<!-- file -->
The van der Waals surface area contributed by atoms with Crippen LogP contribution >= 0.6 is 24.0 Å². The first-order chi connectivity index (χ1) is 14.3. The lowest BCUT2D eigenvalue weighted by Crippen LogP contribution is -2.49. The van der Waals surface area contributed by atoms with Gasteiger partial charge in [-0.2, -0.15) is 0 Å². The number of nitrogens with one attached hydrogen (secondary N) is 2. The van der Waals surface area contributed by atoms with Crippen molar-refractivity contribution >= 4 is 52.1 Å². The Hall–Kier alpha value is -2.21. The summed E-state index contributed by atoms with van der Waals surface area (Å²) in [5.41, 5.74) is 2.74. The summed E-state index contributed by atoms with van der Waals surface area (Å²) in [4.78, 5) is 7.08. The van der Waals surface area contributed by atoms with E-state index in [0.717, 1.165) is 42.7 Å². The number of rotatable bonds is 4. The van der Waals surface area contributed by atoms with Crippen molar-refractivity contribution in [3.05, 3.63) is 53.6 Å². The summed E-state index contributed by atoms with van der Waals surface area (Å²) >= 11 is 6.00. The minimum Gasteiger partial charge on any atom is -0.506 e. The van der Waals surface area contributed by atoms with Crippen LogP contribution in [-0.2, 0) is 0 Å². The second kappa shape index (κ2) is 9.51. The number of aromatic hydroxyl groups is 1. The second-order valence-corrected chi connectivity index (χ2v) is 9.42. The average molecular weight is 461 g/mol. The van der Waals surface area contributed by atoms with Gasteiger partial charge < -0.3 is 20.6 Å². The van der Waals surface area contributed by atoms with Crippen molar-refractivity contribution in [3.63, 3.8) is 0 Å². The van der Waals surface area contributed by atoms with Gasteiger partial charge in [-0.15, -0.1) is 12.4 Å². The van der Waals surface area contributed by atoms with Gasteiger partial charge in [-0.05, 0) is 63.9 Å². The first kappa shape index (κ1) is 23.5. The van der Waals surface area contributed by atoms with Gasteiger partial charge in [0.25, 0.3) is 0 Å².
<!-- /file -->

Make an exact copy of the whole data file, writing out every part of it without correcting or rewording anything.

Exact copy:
The van der Waals surface area contributed by atoms with Crippen LogP contribution >= 0.6 is 24.0 Å². The first-order chi connectivity index (χ1) is 14.3. The lowest BCUT2D eigenvalue weighted by Crippen LogP contribution is -2.49. The van der Waals surface area contributed by atoms with Gasteiger partial charge in [-0.2, -0.15) is 0 Å². The number of nitrogens with one attached hydrogen (secondary N) is 2. The van der Waals surface area contributed by atoms with Crippen molar-refractivity contribution >= 4 is 52.1 Å². The Hall–Kier alpha value is -2.21. The summed E-state index contributed by atoms with van der Waals surface area (Å²) in [5.41, 5.74) is 2.74. The summed E-state index contributed by atoms with van der Waals surface area (Å²) in [4.78, 5) is 7.08. The van der Waals surface area contributed by atoms with E-state index in [0.717, 1.165) is 42.7 Å². The number of rotatable bonds is 4. The van der Waals surface area contributed by atoms with Crippen molar-refractivity contribution in [3.05, 3.63) is 53.6 Å². The summed E-state index contributed by atoms with van der Waals surface area (Å²) >= 11 is 6.00. The minimum Gasteiger partial charge on any atom is -0.506 e. The van der Waals surface area contributed by atoms with Crippen LogP contribution in [-0.2, 0) is 0 Å². The second kappa shape index (κ2) is 9.51. The number of aromatic hydroxyl groups is 1. The second-order valence-corrected chi connectivity index (χ2v) is 9.42. The average molecular weight is 461 g/mol. The van der Waals surface area contributed by atoms with Gasteiger partial charge < -0.3 is 20.6 Å². The van der Waals surface area contributed by atoms with Crippen molar-refractivity contribution in [3.63, 3.8) is 0 Å². The van der Waals surface area contributed by atoms with Gasteiger partial charge in [-0.15, -0.1) is 12.4 Å². The van der Waals surface area contributed by atoms with Gasteiger partial charge in [-0.05, 0) is 63.9 Å². The first kappa shape index (κ1) is 23.5. The van der Waals surface area contributed by atoms with Gasteiger partial charge in [0.25, 0.3) is 0 Å².